Sunday, October 22, 2017
   
Text Size

Site Search powered by Ajax

UNICEF: Boko Haram use of child bombers soars

At least 83 children, mostly girls, used by the armed group in suicide attacks this year, says the UN agency.

human bombs

The number of children, mainly girls, used by the Nigerian armed group Boko Haram as "human bombs" has quadrupled this year, according to UNICEF.

The UN's children agency said on Tuesday that since January 1, 2017, 83 children have been used by the group to carry out bomb attacks in northeast Nigeria - four times higher than it was for the entirety of 2016.

The body said 55 of them were girls, most often under the age of 15. Twenty-seven were boys and one was a baby strapped to a girl. 

"UNICEF is extremely concerned about an appalling increase in the cruel and calculated use of children, especially girls, as 'human bombs' in northeast Nigeria," the agency said. "The use of children in this way is an atrocity."


READ MORE: 'Alarming' rise in Boko Haram child suicide bombers


UNICEF said that Boko Haram, whose name roughly translates to "Western education is forbidden", has sometimes, but not always, claimed responsibility for these attacks.

The UN body did not give an explanation for the rise in numbers.

"We feel this is just the way Boko Haram terrorises women and children in the community," Milen Kidane, UNICEF's chief of child protection, said from Nigeria's capital, Abuja. 

Hafsat Muhammed, a Nigerian rights activist and journalist, said the actual number of children used by the armed group is even higher.

"The conflict has reached to a stage that these insurgents are diverting attention by using children," she said.

Muhammed said that armed groups like Boko Haram give children a sense of belonging in a society where they do not have the basic necessities. 

"Children tend to fall into the hands of Boko Haram, who would then reign over them and use them, just because they feel that they belong and they have persuaded them that maybe this is the cause of life," she explained.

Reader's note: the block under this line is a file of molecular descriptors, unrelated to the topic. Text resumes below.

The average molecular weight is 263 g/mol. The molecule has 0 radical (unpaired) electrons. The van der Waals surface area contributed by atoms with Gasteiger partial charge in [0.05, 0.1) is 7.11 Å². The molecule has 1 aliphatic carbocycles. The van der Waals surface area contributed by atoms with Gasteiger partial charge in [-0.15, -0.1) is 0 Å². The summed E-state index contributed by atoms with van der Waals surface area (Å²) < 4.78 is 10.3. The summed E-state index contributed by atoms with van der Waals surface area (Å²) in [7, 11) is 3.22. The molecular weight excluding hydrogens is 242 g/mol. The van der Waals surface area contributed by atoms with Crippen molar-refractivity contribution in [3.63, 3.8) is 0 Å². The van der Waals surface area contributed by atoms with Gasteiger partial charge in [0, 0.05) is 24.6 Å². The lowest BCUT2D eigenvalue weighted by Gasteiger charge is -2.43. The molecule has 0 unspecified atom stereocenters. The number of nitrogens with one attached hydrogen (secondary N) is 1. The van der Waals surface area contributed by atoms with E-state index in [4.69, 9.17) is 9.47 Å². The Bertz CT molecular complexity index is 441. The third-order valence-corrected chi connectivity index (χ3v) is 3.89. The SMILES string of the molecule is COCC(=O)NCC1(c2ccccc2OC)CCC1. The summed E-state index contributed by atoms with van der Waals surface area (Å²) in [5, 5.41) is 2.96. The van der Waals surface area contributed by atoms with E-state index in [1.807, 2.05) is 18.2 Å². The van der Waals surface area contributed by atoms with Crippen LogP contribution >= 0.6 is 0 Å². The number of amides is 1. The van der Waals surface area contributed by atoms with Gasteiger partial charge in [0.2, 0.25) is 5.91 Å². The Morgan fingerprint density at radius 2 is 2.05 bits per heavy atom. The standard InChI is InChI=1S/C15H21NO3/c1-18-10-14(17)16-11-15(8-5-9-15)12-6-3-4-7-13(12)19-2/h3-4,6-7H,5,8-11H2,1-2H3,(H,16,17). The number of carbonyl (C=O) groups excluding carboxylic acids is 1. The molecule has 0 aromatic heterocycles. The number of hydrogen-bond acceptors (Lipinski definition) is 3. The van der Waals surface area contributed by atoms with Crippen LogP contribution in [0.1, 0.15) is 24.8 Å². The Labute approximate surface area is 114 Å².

'Rise up against atrocities'

The UN estimates that 20,000 people have been killed and at least 1.7 million displaced since the armed group launched its armed campaign in northeast Nigeria eight years ago.

The violence has also spread to neighbouring countries, leading to the closure of more than 2,000 schools in Nigeria, Chad, Niger and Cameroon, according to a 2015 UNICEF report.

Hundreds of others have been attacked, looted or burned by Boko Haram, while an estimated one million children have been forced out of school as a result of violent attacks in northeastern Nigeria and its neighbouring countries.

In its statement on Tuesday, UNICEF said that the attacks have led to children who escape or are released by Boko Haram being viewed with suspicion and rejected by their communities. 

The violence and security situation in the region has also forced thousands of parents not to send their children to schools. 

"I think the society needs to own up to its irresponsibility of not catering for its children and rise up against such atrocities," Muhammed said.

UNICEF's Kidane offered optimism that efforts are being made to put an end to the crisis.

"We are seeing a lot of collaboration with the military in Nigeria," she said. "Work is being done so that the release of these children is done as quickly as possible, while maintaining their human dignity."


blog comments powered by Disqus

Subscribe via RSS or Email:

Morocco recalls envoy over Algeria ...

Read More

Mogadishu bombing death toll rises ...

Read More

Gunmen kill 12 Niger troops in atta...

Read More

Kenya political crisis deepens in r...

Read More

South Sudan: UN, US failed to preve...

Read More

Farmajo blames al-Shabab for Mogadi...

Read More

Global_News

Group brushes off talk of tension and praises Qatar for 'pioneering role' in improving lives of Palestinians in Gaza.

Read More

Donation

Thanks to all of our supporters for your generosity and your encouragement of an independent press!

Enter Amount:

Featured_Author

Login






Login reminder Forgot login?

Subscribe to MWC News Alert

Email Address

Subscribe in a reader Facebok page Twitter page

Week in Pictures

Diwali: The festival of lights

Is it autumn yet in Europe?